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Feticide in California - A Proposed Statutory Scheme

NCJ Number
University of California Davis Law Review Volume: 12 Issue: 2 Dated: (Summer 1979) Pages: 723-742
J P Nahra
Date Published
20 pages
The California law proscribing nonconsensual feticide is defective in both application and theory, and the State should enact a separate statute that properly recognizes the unique status of the human fetus and proscribes a sufficiently wide range of criminal conduct.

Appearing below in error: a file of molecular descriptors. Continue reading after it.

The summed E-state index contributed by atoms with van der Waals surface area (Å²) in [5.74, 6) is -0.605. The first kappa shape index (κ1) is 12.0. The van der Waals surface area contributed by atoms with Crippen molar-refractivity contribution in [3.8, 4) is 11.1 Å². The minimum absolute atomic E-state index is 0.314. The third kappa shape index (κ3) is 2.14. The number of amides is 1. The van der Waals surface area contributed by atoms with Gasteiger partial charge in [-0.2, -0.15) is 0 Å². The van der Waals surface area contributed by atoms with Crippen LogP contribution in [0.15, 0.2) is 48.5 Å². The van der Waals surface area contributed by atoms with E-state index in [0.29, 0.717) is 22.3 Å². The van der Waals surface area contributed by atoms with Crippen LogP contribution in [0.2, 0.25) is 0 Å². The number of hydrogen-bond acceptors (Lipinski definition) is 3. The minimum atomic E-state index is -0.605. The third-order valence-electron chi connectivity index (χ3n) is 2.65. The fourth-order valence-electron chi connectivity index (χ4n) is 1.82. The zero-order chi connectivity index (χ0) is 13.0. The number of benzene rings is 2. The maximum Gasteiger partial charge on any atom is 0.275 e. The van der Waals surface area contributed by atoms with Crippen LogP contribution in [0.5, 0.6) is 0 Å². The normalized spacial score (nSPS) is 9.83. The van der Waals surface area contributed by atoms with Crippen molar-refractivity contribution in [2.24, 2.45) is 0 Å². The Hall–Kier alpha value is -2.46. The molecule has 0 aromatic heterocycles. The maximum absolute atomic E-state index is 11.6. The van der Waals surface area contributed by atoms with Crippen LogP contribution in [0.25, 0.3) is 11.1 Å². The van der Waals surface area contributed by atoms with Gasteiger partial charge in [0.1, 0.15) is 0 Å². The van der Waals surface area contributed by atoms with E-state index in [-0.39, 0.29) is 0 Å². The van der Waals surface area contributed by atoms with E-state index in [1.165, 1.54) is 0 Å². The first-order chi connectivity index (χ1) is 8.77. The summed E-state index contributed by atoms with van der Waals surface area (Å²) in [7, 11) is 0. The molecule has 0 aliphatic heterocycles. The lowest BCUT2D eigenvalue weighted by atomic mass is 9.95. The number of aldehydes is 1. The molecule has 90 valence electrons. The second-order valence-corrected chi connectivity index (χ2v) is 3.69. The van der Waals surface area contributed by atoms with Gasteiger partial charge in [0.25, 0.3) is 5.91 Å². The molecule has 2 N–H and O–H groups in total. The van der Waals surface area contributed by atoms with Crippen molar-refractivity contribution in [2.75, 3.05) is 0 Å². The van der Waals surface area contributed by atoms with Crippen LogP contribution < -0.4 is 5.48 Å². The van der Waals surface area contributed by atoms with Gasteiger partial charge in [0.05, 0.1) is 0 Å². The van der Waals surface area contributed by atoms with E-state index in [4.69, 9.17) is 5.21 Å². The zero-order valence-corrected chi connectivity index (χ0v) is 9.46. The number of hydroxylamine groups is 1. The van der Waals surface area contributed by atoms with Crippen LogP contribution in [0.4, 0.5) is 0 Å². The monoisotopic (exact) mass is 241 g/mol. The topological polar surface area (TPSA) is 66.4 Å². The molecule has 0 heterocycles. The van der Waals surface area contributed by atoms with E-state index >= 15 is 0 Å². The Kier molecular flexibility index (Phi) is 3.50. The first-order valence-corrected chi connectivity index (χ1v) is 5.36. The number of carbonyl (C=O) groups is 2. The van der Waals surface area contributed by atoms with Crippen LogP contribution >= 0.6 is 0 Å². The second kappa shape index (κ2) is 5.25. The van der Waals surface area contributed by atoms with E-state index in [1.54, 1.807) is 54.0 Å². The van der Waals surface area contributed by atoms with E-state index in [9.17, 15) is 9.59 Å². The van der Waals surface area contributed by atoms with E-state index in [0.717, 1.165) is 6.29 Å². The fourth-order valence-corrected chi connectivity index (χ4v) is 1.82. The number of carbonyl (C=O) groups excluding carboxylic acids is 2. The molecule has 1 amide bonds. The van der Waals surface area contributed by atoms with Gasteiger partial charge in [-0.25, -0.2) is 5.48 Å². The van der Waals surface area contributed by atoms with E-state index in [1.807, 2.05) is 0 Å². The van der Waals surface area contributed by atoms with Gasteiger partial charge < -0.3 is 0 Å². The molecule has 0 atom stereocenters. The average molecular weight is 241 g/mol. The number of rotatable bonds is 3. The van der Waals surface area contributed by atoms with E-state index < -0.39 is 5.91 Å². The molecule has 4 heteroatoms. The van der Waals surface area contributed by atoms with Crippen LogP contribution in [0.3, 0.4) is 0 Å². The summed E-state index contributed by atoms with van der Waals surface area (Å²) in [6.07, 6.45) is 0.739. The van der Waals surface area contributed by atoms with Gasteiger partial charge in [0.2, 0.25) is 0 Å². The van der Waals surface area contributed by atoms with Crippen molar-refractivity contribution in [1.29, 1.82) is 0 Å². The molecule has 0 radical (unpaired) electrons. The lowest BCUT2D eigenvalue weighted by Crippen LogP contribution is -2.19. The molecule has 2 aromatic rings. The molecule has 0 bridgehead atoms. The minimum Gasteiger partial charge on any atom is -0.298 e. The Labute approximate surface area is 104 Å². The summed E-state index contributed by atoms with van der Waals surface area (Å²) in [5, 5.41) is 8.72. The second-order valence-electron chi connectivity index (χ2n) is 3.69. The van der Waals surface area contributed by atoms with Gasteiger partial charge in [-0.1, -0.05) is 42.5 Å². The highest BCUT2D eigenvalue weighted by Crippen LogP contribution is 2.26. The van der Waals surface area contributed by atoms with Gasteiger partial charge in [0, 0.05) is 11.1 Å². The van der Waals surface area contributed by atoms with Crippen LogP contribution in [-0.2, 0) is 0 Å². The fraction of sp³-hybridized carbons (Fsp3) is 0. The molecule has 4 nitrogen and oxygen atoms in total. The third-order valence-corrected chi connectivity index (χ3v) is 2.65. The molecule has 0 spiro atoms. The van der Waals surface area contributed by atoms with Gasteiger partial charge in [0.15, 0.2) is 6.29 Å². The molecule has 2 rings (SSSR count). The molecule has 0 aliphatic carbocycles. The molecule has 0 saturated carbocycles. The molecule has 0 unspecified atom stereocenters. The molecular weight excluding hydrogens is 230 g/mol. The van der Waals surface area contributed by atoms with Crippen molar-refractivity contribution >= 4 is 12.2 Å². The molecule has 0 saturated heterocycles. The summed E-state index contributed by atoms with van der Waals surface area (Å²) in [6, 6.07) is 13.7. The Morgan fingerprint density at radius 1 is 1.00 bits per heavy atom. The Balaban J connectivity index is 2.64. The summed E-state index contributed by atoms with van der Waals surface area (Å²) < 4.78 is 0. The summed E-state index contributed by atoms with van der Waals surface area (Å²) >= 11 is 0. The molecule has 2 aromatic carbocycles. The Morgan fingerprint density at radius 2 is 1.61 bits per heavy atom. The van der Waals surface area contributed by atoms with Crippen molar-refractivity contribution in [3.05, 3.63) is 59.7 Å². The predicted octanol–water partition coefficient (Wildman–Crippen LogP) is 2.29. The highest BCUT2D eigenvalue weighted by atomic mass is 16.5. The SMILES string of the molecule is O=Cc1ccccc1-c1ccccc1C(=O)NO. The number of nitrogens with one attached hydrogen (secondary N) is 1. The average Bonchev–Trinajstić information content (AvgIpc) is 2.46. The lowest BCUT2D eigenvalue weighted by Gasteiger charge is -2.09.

The California legislature formulated its version of a fetal protection statute in 1970 by explicitly designating the fetus as a potential victim of murder, but excluding consensual abortion from the law's scope. Furthermore, California appellate courts have interpreted the word fetus to include only a viable fetus capable of independent existence. Consequently, a gap exists between protection afforded through the 1970 murder statute and the relatively innocuous abortion law. Because nonconsensual killing of a fetus is not included in the manslaughter statute, no prohibitions exist against intentional fetal killing accompanied by the mental element associated with voluntary manslaughter. Some judicial opinions suggest that the criminal abortion statute might be used to close the manslaughter gap, but it is doubtful that the statute in fact covers nonconsensual fetal killings. Finally, murder and feticide clash conceptually in the 1970 law because the fetus' status as a person or nonperson is unclear and the viability test creates problems of arbitrariness. An independent feticide statute confined to nonconsensual conduct would alleviate these problems by encompassing intentional killing of a fetus without consent and nonintentional killing of a fetus accompanied by intentional injury to or killing of the mother. A feasible structure of implementing the policy of determinate sentencing would be to assign one set of three possible sentences for intentional feticide and another for nonintentional feticide. The paper includes 77 footnotes.


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